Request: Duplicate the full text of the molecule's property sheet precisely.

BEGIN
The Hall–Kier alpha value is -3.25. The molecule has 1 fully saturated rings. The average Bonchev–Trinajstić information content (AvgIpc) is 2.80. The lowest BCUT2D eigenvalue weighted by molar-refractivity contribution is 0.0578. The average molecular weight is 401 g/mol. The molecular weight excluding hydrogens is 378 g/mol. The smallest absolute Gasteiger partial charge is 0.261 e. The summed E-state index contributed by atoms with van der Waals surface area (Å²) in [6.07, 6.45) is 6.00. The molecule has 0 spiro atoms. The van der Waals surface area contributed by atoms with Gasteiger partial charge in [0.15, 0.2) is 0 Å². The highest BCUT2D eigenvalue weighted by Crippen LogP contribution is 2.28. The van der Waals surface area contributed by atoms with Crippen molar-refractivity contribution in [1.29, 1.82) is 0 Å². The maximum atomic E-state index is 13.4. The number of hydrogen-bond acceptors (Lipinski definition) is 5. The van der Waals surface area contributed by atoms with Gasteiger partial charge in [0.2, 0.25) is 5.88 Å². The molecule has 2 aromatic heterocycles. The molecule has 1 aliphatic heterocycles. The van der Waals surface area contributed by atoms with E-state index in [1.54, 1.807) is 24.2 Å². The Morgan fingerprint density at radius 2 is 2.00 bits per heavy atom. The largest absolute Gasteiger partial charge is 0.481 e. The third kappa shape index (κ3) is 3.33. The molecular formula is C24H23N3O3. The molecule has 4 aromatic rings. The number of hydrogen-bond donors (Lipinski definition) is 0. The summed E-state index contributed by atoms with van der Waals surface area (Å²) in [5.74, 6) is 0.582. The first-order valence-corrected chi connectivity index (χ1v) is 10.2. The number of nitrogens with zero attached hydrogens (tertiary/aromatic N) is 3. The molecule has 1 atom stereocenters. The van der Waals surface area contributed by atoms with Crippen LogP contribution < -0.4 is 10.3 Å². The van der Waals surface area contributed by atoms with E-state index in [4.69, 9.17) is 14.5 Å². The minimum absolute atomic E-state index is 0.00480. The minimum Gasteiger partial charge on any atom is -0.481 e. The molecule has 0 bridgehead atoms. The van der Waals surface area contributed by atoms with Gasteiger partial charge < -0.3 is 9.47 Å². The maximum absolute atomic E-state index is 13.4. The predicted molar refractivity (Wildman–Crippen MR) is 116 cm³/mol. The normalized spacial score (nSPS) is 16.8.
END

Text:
The Hall–Kier alpha value is -3.25. The molecule has 1 fully saturated rings. The average Bonchev–Trinajstić information content (AvgIpc) is 2.80. The lowest BCUT2D eigenvalue weighted by molar-refractivity contribution is 0.0578. The average molecular weight is 401 g/mol. The molecular weight excluding hydrogens is 378 g/mol. The smallest absolute Gasteiger partial charge is 0.261 e. The summed E-state index contributed by atoms with van der Waals surface area (Å²) in [6.07, 6.45) is 6.00. The molecule has 0 spiro atoms. The van der Waals surface area contributed by atoms with Gasteiger partial charge in [0.15, 0.2) is 0 Å². The highest BCUT2D eigenvalue weighted by Crippen LogP contribution is 2.28. The van der Waals surface area contributed by atoms with Crippen molar-refractivity contribution in [1.29, 1.82) is 0 Å². The maximum atomic E-state index is 13.4. The number of hydrogen-bond acceptors (Lipinski definition) is 5. The van der Waals surface area contributed by atoms with Gasteiger partial charge in [0.2, 0.25) is 5.88 Å². The molecule has 2 aromatic heterocycles. The molecule has 1 aliphatic heterocycles. The van der Waals surface area contributed by atoms with E-state index in [1.54, 1.807) is 24.2 Å². The Morgan fingerprint density at radius 2 is 2.00 bits per heavy atom. The largest absolute Gasteiger partial charge is 0.481 e. The third kappa shape index (κ3) is 3.33. The molecular formula is C24H23N3O3. The molecule has 4 aromatic rings. The number of hydrogen-bond donors (Lipinski definition) is 0. The summed E-state index contributed by atoms with van der Waals surface area (Å²) in [5.74, 6) is 0.582. The first-order valence-corrected chi connectivity index (χ1v) is 10.2. The number of nitrogens with zero attached hydrogens (tertiary/aromatic N) is 3. The molecule has 1 atom stereocenters. The van der Waals surface area contributed by atoms with Crippen LogP contribution < -0.4 is 10.3 Å². The van der Waals surface area contributed by atoms with E-state index in [4.69, 9.17) is 14.5 Å². The minimum absolute atomic E-state index is 0.00480. The minimum Gasteiger partial charge on any atom is -0.481 e. The molecule has 0 bridgehead atoms. The van der Waals surface area contributed by atoms with Gasteiger partial charge < -0.3 is 9.47 Å². The maximum absolute atomic E-state index is 13.4. The predicted molar refractivity (Wildman–Crippen MR) is 116 cm³/mol. The normalized spacial score (nSPS) is 16.8.